Reconsidering the Case of Proportional Representation Election Systems in Plural Societies:
The Case of Lebanon
Nov 23, 2021 | 4:00pm – 5.30pm (Kuala Lumpur)
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Proportional Representation (PR) electoral systems are commonly prescribed as the optimal type of election system for plural societies. Following years of deadlock, in 2017 Lebanon adopted a PR electoral system for the first time. Lebanon is a textbook example of a plural society: it is comprised of 19 officially recognized religious communities. This talk questions the conventional wisdom prescribing PR for plural societies by drawing on the case of Lebanon where PR not only undermined incentives for candidates to seek cross-communal support to win but also entrenched voters in religious communities. This talk draws on other plural societies – namely Iraq and
Bosnia and Herzegovina – where a PR electoral system undermined the need for candidates to rely on cross-communal electoral support to win.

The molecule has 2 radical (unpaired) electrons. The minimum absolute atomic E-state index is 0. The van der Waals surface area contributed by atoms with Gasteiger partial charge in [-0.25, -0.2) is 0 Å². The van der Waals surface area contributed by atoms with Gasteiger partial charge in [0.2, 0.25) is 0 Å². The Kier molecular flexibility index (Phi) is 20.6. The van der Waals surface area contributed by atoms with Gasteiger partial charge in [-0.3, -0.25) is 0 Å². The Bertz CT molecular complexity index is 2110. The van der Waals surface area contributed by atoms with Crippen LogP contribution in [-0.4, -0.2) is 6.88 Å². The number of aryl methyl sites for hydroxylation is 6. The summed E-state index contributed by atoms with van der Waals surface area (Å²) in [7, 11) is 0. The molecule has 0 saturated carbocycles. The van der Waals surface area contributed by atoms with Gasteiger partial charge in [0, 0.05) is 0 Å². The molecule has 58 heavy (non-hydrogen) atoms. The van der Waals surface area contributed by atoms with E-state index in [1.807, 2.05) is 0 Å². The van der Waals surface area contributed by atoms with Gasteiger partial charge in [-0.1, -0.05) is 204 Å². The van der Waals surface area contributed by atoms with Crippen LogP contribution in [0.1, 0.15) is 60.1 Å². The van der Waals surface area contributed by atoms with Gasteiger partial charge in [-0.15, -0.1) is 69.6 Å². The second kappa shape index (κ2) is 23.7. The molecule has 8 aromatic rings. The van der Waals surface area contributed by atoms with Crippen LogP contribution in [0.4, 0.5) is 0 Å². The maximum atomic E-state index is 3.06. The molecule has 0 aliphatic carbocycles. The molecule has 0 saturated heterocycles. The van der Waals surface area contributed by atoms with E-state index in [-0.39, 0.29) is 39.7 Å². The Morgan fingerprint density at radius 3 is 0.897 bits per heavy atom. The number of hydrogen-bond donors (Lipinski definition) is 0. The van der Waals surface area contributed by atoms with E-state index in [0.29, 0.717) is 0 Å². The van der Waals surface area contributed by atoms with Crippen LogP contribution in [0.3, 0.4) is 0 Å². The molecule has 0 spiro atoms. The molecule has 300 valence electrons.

Amal Hamdan is an electoral systems, governance and legal framework expert. Her PhD research, conducted at King’s College London, focused on the process of electoral system reforms within institutional contexts where the Constitution assigns extensive powers favouring the executive branch at the expense of the legislative, using the process of electoral reforms in Lebanon from 1922 as a case study. Previously, Hamdan was a Middle East based-senior news producer with Aljazeera Television where she spent 12 years covering political developments in the Middle East. Hamdan is an electoral system and legal framework consultant with the International Foundation for Electoral Systems (IFES), working on Sudan and Lebanon.